Chris Dudley: The longtime friend and Yale classmate of Kavanaugh’s told the Washington Post: “I went out with him all the time. He never blacked out. Never even close to blacked out. There was drinking, and there was alcohol. Brett drank, and I drank. Did he get inebriated sometimes? Yes. Did I? Yes. Just like every other college kid in America.”
Tom Kane: A high school friend of Kavanaugh’s. Kane said Kavanaugh “was not a stumbling drunk. He was never all that interested in getting wasted.”
Disputing Kavanaugh’s account of his drinking:
Chad Ludington: Yale classmate and teammate of Kavanaugh’s. He issued a statement Sept. 30, charging that Kavanaugh’s testimony was a “blatant mischaracterization”. Ludington wrote, “On many occasions I heard Brett slur his words and saw him staggering from alcohol consumption, not all of which was beer. When Brett got drunk, he was often belligerent and aggressive.” He continued: “I can unequivocally say that in denying the possibility that he ever blacked out from drinking, and in downplaying the degree and frequency of his drinking, Brett has not told the truth.”
Lynne Brookes: a Yale classmate of Kavanaugh’s and former roommate to Debbie Ramirez. Brookes told the New York Times that Kavanaugh “grossly misrepresented and mischaracterized his drinking” and “I know because I frequently drank to excess with him.”
Daniel Lavan: Yale classmate who lived in Kavanaugh’s freshman dorm. Lavan recounted to the New York Times: “I definitely saw him on multiple occasions stumbling drunk where he could not have rational control over his actions or clear recollection of them … His depiction of himself is inaccurate.”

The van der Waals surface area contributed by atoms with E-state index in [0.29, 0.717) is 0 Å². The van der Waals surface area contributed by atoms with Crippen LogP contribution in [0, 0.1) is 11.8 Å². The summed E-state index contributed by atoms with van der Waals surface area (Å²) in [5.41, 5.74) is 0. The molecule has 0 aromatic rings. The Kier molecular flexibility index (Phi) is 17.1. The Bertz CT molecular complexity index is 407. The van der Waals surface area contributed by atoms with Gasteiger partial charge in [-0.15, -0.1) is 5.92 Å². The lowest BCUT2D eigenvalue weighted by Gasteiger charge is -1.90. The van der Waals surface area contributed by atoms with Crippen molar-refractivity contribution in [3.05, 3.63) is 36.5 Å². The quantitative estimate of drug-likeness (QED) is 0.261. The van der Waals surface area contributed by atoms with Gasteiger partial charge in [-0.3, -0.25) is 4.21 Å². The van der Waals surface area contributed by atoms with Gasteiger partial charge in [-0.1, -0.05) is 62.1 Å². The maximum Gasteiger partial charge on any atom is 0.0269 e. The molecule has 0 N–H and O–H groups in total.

Liz Swisher: Yale classmate and former roommate of Debbie Ramirez: “I drank a lot. Brett drank more,” Swisher told the Washington Post, adding that “he’d end up slurring his words, stumbling.”
Background: Kavanaugh and 12 other boys in his high school class wrote the phrase “Renate Alumnius” or “Alumni” on their yearbook pages, a reference to Renate Schroeder, a female high school student in their social circle. Her married name is Renate Dolphin.
Supporting Kavanaugh’s account
Four friends. The New York Times printed a joint statement from former classmates DeLancey Davis, Tom Kane, Tim Gaudette and Don Urgo, Jr., who are in a group photo with the phrase “Renate alumni” underneath. They wrote that the references “were intended to allude to innocent dates or dance partners and were generally known within the community of people involved for over 35 years. These comments were never controversial and did not impact ongoing relationships until The Times twisted and forced an untrue narrative..”
Disputing Kavanaugh’s account:
Lisa Desjardins is a correspondent for PBS NewsHour, where she covers news from the U.S. Capitol while also traveling across the country to report on how decisions in Washington affect people where they live and work.